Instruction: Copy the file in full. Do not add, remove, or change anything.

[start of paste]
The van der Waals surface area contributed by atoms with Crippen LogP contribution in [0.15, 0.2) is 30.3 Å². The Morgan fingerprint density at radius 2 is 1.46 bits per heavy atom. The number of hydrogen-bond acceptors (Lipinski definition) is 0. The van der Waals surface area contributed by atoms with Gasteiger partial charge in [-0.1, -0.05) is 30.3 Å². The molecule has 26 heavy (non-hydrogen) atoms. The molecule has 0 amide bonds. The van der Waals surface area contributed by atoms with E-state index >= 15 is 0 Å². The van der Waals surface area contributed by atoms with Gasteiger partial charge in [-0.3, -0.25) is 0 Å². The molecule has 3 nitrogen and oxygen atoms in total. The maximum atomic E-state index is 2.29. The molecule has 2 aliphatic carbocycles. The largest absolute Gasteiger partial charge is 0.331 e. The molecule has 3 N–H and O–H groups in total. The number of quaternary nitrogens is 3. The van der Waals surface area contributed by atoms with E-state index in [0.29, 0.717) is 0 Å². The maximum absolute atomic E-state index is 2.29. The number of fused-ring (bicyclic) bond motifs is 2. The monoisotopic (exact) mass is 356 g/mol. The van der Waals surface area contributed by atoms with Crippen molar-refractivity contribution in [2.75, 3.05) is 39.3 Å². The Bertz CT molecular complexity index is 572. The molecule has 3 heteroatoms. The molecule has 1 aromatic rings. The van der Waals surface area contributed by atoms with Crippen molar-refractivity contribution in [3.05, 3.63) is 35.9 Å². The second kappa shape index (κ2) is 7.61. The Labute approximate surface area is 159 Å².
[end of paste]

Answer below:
The van der Waals surface area contributed by atoms with Crippen LogP contribution in [0.15, 0.2) is 30.3 Å². The Morgan fingerprint density at radius 2 is 1.46 bits per heavy atom. The number of hydrogen-bond acceptors (Lipinski definition) is 0. The van der Waals surface area contributed by atoms with Gasteiger partial charge in [-0.1, -0.05) is 30.3 Å². The molecule has 26 heavy (non-hydrogen) atoms. The molecule has 0 amide bonds. The van der Waals surface area contributed by atoms with E-state index >= 15 is 0 Å². The van der Waals surface area contributed by atoms with Gasteiger partial charge in [-0.3, -0.25) is 0 Å². The molecule has 3 nitrogen and oxygen atoms in total. The maximum atomic E-state index is 2.29. The molecule has 2 aliphatic carbocycles. The largest absolute Gasteiger partial charge is 0.331 e. The molecule has 3 N–H and O–H groups in total. The number of quaternary nitrogens is 3. The van der Waals surface area contributed by atoms with E-state index in [0.29, 0.717) is 0 Å². The maximum absolute atomic E-state index is 2.29. The number of fused-ring (bicyclic) bond motifs is 2. The monoisotopic (exact) mass is 356 g/mol. The van der Waals surface area contributed by atoms with Crippen molar-refractivity contribution in [2.75, 3.05) is 39.3 Å². The Bertz CT molecular complexity index is 572. The molecule has 3 heteroatoms. The molecule has 1 aromatic rings. The van der Waals surface area contributed by atoms with Crippen molar-refractivity contribution in [3.05, 3.63) is 35.9 Å². The second kappa shape index (κ2) is 7.61. The Labute approximate surface area is 159 Å².